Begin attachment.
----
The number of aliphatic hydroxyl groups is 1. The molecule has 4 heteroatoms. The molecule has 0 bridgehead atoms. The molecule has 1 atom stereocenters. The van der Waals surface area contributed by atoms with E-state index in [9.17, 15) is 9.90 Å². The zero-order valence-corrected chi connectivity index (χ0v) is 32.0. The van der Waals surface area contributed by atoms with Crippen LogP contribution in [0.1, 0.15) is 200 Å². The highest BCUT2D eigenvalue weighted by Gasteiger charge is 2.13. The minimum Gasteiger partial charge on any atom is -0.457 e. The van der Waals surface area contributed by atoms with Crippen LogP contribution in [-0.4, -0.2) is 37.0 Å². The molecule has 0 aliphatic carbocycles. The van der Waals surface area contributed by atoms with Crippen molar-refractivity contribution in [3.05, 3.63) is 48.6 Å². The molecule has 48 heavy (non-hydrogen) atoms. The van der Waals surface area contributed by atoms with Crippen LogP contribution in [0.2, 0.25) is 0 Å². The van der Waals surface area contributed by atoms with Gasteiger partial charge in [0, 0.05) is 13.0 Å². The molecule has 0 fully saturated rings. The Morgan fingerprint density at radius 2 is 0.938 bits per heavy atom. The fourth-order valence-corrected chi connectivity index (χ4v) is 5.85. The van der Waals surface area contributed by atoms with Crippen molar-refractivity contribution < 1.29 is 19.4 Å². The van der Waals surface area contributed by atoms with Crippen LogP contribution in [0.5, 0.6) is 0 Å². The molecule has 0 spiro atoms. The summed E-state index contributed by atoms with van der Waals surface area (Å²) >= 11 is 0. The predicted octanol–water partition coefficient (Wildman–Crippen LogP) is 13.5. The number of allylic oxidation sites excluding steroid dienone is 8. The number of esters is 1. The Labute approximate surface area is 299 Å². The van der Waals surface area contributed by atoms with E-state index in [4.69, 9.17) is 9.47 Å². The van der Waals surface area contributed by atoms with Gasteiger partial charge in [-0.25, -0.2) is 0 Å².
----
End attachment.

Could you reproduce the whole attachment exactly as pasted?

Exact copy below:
The number of aliphatic hydroxyl groups is 1. The molecule has 4 heteroatoms. The molecule has 0 bridgehead atoms. The molecule has 1 atom stereocenters. The van der Waals surface area contributed by atoms with E-state index in [9.17, 15) is 9.90 Å². The zero-order valence-corrected chi connectivity index (χ0v) is 32.0. The van der Waals surface area contributed by atoms with Crippen LogP contribution in [0.1, 0.15) is 200 Å². The highest BCUT2D eigenvalue weighted by Gasteiger charge is 2.13. The minimum Gasteiger partial charge on any atom is -0.457 e. The van der Waals surface area contributed by atoms with Crippen LogP contribution in [-0.4, -0.2) is 37.0 Å². The molecule has 0 aliphatic carbocycles. The van der Waals surface area contributed by atoms with Crippen molar-refractivity contribution in [3.05, 3.63) is 48.6 Å². The molecule has 48 heavy (non-hydrogen) atoms. The van der Waals surface area contributed by atoms with Crippen LogP contribution in [0.2, 0.25) is 0 Å². The van der Waals surface area contributed by atoms with Gasteiger partial charge in [0, 0.05) is 13.0 Å². The molecule has 0 fully saturated rings. The Morgan fingerprint density at radius 2 is 0.938 bits per heavy atom. The fourth-order valence-corrected chi connectivity index (χ4v) is 5.85. The van der Waals surface area contributed by atoms with Crippen molar-refractivity contribution < 1.29 is 19.4 Å². The van der Waals surface area contributed by atoms with Crippen LogP contribution in [0.5, 0.6) is 0 Å². The molecule has 0 spiro atoms. The summed E-state index contributed by atoms with van der Waals surface area (Å²) >= 11 is 0. The predicted octanol–water partition coefficient (Wildman–Crippen LogP) is 13.5. The number of allylic oxidation sites excluding steroid dienone is 8. The number of esters is 1. The Labute approximate surface area is 299 Å². The van der Waals surface area contributed by atoms with E-state index in [4.69, 9.17) is 9.47 Å². The van der Waals surface area contributed by atoms with Gasteiger partial charge in [-0.25, -0.2) is 0 Å².